Current publicly available information indicates that those skilled in the art believe lactide/glycolide copolymers used for making surgical fasteners should be crystalline, for example, so that such fasteners can retain their strength in vivo for a sufficient amount of time. See, e.g., U.S. Pat. Nos. 2,758,987, column 1, lines 47--51; 3,636,956, column 4, lines 2-12; and Gilding, page 1463.
It has now been discovered that surgical fasteners (e.g., surgical clips and staples) that retain their strength in vivo for a sufficient amount of time and are absorbed in the body quickly enough can be made of a lactide/glycolide copolymer having no more than 20% crystallinity, provided the copolymer has certain other characteristics.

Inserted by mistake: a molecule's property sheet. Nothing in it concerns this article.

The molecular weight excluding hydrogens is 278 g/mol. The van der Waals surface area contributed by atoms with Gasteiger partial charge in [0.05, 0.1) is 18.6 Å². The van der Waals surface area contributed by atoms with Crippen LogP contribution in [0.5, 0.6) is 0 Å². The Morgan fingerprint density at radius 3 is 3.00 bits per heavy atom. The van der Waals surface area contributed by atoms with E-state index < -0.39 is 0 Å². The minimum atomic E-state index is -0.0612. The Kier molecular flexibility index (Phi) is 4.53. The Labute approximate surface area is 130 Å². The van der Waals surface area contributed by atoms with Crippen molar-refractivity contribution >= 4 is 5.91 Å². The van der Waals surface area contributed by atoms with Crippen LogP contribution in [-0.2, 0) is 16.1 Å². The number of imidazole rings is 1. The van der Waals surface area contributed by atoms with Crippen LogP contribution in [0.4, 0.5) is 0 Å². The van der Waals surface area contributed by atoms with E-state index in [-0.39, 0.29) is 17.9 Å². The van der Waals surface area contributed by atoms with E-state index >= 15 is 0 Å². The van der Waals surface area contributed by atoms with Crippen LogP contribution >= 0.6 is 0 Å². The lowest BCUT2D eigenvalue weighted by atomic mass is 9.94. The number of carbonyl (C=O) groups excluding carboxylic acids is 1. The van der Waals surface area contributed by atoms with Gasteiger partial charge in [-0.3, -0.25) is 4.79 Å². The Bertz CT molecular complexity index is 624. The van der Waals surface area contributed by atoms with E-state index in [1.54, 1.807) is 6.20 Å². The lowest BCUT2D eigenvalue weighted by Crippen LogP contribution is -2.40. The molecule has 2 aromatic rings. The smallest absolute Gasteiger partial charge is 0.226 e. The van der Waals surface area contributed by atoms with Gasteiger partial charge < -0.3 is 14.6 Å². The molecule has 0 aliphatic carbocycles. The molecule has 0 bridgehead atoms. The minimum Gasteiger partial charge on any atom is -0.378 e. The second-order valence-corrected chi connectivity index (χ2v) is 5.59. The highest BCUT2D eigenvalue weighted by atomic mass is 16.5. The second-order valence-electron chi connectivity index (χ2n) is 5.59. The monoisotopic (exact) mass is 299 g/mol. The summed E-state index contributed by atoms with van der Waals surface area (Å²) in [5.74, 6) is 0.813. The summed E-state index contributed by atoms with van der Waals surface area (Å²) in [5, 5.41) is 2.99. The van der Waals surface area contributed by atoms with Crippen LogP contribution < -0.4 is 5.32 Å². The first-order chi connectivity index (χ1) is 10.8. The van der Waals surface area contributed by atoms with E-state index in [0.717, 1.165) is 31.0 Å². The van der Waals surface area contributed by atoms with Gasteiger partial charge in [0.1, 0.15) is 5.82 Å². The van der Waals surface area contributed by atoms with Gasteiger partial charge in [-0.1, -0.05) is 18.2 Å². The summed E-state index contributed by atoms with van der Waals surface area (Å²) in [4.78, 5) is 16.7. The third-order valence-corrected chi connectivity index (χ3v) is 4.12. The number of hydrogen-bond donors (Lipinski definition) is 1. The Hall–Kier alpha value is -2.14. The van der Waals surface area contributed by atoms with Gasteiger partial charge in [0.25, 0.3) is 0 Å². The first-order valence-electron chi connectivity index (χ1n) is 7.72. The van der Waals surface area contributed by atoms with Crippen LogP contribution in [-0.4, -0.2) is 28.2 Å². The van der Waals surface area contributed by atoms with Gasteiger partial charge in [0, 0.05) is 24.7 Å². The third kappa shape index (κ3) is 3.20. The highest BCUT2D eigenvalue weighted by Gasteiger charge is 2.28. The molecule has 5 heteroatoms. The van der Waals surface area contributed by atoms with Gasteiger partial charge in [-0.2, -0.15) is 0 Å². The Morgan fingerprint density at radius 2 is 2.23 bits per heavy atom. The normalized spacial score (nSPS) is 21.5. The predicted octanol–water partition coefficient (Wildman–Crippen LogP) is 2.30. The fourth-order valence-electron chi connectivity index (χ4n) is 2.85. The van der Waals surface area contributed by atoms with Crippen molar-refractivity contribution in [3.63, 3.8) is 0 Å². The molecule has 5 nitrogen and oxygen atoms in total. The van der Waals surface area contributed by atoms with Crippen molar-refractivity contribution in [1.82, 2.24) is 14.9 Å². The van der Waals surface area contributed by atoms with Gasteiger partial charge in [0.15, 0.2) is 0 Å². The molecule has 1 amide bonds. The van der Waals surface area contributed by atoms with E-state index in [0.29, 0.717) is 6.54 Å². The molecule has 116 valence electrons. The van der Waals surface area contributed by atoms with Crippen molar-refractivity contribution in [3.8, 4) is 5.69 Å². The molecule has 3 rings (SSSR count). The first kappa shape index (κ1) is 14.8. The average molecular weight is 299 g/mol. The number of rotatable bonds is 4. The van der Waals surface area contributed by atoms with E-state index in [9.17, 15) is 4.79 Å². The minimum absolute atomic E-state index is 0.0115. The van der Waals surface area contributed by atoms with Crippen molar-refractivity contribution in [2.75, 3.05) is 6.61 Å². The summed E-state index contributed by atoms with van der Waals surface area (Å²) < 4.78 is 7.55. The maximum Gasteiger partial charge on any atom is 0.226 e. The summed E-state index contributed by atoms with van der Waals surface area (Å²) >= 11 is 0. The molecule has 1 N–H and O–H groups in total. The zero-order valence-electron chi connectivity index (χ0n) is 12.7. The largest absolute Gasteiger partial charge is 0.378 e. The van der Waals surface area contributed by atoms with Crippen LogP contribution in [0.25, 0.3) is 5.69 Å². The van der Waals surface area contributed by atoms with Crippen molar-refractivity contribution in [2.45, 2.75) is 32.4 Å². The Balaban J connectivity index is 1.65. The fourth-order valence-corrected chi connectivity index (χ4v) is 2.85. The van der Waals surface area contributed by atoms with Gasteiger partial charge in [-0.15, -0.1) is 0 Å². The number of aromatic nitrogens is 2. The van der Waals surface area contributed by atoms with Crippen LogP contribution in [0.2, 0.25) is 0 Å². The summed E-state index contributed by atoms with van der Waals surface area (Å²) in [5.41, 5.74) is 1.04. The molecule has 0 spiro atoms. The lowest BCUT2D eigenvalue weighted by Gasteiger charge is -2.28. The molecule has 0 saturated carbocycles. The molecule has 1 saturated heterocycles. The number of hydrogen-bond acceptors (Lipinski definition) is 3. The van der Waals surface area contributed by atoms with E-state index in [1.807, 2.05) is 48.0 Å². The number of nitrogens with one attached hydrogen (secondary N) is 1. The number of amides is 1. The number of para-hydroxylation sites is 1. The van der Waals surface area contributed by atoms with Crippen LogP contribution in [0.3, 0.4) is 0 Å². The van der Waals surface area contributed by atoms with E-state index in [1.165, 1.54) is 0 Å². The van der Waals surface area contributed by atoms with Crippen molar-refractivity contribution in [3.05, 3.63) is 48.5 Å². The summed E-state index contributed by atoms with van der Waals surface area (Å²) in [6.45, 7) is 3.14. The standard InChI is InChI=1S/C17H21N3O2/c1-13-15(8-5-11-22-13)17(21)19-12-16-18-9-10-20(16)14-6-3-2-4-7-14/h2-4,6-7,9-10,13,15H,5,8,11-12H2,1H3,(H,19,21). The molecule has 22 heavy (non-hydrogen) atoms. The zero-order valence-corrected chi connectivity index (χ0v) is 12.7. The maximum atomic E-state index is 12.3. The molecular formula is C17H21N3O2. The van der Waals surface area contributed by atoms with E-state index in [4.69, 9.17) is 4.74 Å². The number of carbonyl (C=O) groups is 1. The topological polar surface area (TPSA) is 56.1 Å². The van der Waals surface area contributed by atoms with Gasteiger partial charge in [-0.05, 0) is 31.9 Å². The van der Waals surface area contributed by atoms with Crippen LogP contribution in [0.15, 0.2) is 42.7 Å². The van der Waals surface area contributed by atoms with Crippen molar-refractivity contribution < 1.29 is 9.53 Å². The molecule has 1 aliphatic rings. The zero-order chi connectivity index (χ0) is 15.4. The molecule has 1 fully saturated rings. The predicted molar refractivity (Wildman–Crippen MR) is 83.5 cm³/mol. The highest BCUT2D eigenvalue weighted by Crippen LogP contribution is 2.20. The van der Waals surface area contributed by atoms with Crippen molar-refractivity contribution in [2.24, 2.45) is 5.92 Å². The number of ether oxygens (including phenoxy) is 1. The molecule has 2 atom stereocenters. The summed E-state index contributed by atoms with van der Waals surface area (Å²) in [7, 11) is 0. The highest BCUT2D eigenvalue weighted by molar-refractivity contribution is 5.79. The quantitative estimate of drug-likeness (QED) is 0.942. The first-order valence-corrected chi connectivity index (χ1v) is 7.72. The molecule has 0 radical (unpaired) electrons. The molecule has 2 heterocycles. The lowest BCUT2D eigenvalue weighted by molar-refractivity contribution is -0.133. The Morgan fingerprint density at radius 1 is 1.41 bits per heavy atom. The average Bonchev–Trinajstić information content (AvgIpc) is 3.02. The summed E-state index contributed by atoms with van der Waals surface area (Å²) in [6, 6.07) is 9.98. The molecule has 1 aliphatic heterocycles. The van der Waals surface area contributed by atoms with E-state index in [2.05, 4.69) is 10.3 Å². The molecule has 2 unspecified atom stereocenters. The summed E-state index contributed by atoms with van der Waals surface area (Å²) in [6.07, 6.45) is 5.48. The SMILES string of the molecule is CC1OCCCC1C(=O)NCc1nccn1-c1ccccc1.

Broadly, the copolymer of this invention is a copolymer made from 70-85% m lactide and 15-30% m glycolide useful for making surgical fasteners, said copolymer having a glass transition temperature of at least 56° C. when measured by differential scanning calorimetry at 20° C./min, an inherent viscosity of at least 1.3 when measured in chloroform at 30° C. at a concentration of 0.25 g/dl, and no more than 20% crystallinity.
In another aspect, the invention relates to a substantially amorphous fastener, which fastener comprises a copolymer made from 70-85% m lactide and 15-30% m glycolide and having a glass transition temperature of at least 54° C. when measured by differential scanning calorimetry at 20° C./min and an inherent viscosity of at least 0.9 when measured in chloroform at 30° C. at a concentration of 0.25 g/dl.